## Abstract

This paper describes a framework for mathematics lesson observation and

illustrates the ways that this framework is being used in practice, for mathematics teaching

development. The research which led to the development of the framework drew on

videotapes of mathematics lessons prepared and conducted by elementary pre-service

students towards the end of their initial training. A grounded theory approach to data analysis

led to the emergence of the framework - a ‘knowledge quartet’, with four broad dimensions,

through which the mathematics-related knowledge of these teachers could be observed in

practice. We term the four units: foundation, transformation, connection and contingency.

This paper describes how each of these units is characterised, and analyses a fragment of one

of the videotaped lessons, showing how each dimension of the quartet can be identified in the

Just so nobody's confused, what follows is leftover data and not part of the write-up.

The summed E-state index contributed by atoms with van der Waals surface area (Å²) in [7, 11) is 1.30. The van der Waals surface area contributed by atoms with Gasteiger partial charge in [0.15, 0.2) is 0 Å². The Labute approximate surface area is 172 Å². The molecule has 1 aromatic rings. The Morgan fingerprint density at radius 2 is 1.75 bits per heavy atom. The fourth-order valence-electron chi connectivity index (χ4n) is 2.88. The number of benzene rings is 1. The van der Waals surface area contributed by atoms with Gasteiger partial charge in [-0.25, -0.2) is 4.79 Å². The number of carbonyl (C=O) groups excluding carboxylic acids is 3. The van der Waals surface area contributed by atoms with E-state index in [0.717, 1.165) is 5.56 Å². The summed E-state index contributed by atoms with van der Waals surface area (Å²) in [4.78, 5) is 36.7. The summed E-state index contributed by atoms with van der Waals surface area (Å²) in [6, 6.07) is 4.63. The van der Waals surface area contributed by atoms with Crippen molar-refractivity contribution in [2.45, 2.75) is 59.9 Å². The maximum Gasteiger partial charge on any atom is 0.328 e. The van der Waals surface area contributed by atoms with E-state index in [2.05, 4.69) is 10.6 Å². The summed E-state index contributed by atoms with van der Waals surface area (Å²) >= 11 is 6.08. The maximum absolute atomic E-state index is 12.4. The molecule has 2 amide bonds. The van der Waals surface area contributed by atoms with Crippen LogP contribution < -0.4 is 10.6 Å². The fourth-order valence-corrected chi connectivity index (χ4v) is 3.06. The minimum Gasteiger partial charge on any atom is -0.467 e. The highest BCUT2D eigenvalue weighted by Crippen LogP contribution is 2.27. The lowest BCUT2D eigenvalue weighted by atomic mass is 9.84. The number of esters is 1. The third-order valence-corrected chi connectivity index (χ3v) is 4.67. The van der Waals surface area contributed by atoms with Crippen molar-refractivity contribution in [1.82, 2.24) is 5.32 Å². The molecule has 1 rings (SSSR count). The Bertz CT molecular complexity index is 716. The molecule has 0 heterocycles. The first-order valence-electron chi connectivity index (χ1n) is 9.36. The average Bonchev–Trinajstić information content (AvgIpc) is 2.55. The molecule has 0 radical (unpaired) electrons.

lesson.

illustrates the ways that this framework is being used in practice, for mathematics teaching

development. The research which led to the development of the framework drew on

videotapes of mathematics lessons prepared and conducted by elementary pre-service

students towards the end of their initial training. A grounded theory approach to data analysis

led to the emergence of the framework - a ‘knowledge quartet’, with four broad dimensions,

through which the mathematics-related knowledge of these teachers could be observed in

practice. We term the four units: foundation, transformation, connection and contingency.

This paper describes how each of these units is characterised, and analyses a fragment of one

of the videotaped lessons, showing how each dimension of the quartet can be identified in the

lesson.

Original language | English |
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Pages (from-to) | 107-123 |

Journal | The Mathematics Educator |

Volume | 10 |

Issue number | 1 |

Publication status | Published - 2007 |